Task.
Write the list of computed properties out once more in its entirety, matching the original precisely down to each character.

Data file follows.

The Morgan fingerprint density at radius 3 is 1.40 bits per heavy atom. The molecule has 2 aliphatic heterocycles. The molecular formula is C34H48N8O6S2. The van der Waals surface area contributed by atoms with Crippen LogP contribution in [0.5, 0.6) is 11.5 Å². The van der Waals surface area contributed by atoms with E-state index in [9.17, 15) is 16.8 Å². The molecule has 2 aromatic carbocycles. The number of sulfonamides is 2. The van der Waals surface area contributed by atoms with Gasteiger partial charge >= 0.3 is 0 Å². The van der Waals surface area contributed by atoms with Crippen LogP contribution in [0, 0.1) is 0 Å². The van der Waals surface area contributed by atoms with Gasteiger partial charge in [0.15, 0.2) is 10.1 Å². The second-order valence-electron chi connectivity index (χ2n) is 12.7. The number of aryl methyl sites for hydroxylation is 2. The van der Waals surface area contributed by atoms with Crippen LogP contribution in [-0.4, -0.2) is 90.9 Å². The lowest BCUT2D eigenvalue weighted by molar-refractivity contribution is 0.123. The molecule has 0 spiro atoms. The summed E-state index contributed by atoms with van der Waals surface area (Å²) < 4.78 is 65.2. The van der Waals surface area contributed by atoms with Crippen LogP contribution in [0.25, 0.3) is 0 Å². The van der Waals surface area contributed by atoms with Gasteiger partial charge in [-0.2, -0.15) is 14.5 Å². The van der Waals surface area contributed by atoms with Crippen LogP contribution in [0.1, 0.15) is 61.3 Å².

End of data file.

The Morgan fingerprint density at radius 3 is 1.40 bits per heavy atom. The molecule has 2 aliphatic heterocycles. The molecular formula is C34H48N8O6S2. The van der Waals surface area contributed by atoms with Crippen LogP contribution in [0.5, 0.6) is 11.5 Å². The van der Waals surface area contributed by atoms with E-state index in [9.17, 15) is 16.8 Å². The molecule has 2 aromatic carbocycles. The number of sulfonamides is 2. The van der Waals surface area contributed by atoms with Gasteiger partial charge >= 0.3 is 0 Å². The van der Waals surface area contributed by atoms with Crippen LogP contribution in [0, 0.1) is 0 Å². The van der Waals surface area contributed by atoms with Gasteiger partial charge in [0.15, 0.2) is 10.1 Å². The second-order valence-electron chi connectivity index (χ2n) is 12.7. The number of aryl methyl sites for hydroxylation is 2. The van der Waals surface area contributed by atoms with Crippen LogP contribution in [-0.4, -0.2) is 90.9 Å². The lowest BCUT2D eigenvalue weighted by molar-refractivity contribution is 0.123. The molecule has 0 spiro atoms. The summed E-state index contributed by atoms with van der Waals surface area (Å²) < 4.78 is 65.2. The van der Waals surface area contributed by atoms with Crippen LogP contribution in [0.25, 0.3) is 0 Å². The van der Waals surface area contributed by atoms with Gasteiger partial charge in [-0.2, -0.15) is 14.5 Å². The van der Waals surface area contributed by atoms with Crippen LogP contribution in [0.1, 0.15) is 61.3 Å².